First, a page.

and so on. Many of these are ďsingle useĒ devices that are not rechargeable. In such settings,
minimizing the systemís energy consumption, and thus increasing its lifetime, becomes as important
as the more traditional quality-of-service concerns, such as reliability, security, fault-tolerance,
availability, communication latency and so forth.
In order for architectural
models and stylistic guidelines to be truly useful in
any development setting, they must be accompanied by
support for their implementation. This is
particularly important for highly distributed, decentralized, mobile, and long-lived systems,
in which the the risk of architectural drift is increased unless there is a clear relationship between the
architecture and its implementation. Middleware developed to support the implementation
of software architectures must provide programming language-level constructs for implementing
software architecture-level concepts such as component, connector, configuration, and event.
Modeling & Analysis
Software architecture modeling and analysis encompasses a family of strategies for improving the software development process. The intent of a software model is to embody a specification of the system that is easier to understand, analyze, maintain, and evolve than a code-based specification. Model-based analysis techniques enable the prediction of the functional and non-functional properties of software architectures, allowing architects to weigh design alternatives and determine whether a software system will meet overall end-user operational goals.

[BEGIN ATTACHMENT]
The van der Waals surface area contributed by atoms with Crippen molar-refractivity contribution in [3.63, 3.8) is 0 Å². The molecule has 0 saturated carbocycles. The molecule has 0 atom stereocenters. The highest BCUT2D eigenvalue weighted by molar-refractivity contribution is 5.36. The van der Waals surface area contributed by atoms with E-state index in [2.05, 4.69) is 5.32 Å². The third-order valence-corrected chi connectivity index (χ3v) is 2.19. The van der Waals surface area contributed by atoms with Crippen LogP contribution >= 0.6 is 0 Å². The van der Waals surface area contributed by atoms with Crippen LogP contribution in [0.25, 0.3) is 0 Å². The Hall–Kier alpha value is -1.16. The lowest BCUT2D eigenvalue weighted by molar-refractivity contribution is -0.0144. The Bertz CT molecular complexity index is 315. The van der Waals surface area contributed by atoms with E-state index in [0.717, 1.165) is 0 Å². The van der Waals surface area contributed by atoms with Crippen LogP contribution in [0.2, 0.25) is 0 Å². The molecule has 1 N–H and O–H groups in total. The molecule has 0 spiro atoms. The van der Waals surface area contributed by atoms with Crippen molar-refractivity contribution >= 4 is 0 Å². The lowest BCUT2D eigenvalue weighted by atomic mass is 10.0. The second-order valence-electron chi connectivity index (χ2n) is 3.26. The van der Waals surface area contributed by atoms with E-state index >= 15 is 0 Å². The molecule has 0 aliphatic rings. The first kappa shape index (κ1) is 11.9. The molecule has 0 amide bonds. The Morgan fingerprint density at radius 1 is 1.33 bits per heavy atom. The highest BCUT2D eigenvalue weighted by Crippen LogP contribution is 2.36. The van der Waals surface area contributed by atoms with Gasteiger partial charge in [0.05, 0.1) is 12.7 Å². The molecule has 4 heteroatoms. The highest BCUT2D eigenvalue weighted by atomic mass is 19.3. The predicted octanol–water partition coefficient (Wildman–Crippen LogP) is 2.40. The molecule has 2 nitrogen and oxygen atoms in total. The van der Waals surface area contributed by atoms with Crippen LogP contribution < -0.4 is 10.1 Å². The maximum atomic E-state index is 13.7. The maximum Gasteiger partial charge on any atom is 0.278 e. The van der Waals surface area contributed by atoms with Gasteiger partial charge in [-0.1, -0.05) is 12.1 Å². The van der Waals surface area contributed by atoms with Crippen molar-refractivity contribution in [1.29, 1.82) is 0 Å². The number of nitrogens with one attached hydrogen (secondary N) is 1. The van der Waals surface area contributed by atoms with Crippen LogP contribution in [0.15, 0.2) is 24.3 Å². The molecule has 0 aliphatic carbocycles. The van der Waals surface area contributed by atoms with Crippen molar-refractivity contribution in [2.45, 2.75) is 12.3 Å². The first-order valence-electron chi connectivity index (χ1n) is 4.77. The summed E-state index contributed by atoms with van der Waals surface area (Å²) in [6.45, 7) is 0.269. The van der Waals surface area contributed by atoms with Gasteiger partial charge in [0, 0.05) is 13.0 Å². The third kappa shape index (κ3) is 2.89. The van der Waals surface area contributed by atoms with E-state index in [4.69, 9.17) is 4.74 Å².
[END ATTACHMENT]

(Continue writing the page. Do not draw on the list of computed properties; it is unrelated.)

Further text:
Product Line Architectures
As with any other artifact produced as part of the software life cycle, software architectures evolve
and this evolution must be managed. One approach to doing so would be to apply any of a host of
existing configuration management systems, which have long been used successfully at the level of
source code. Unfortunately, such an approach leads to many problems that prevent effective management
of architectural evolution. To overcome these problems, we have developed an alternative
approach centered on the use of an integrated architectural and configuration management system
model. Because the system model combines architectural and configuration management concepts
in a single representation, it has the distinct benefit that all architectural changes can be precisely
captured and clearly related to each otheróboth at the fine-grained level of individual architectural
elements and at the coarse-grained level of architectural configurations.
The terabyte- and petabyte-scale volumes of data generated by modern
data providers pose a significant challenge in terms of selecting appropriate
interconnection/distribution mechanisms (i.e., software connectors) for data delivery.
The ideal software connector must deliver data from providers in a consistent,
efficient, scalable, and dependable fashion. In general, end users of large scale distribution
systems expect (near) real-time access to data once it has been generated,
processed sufficiently, and packaged for distribution.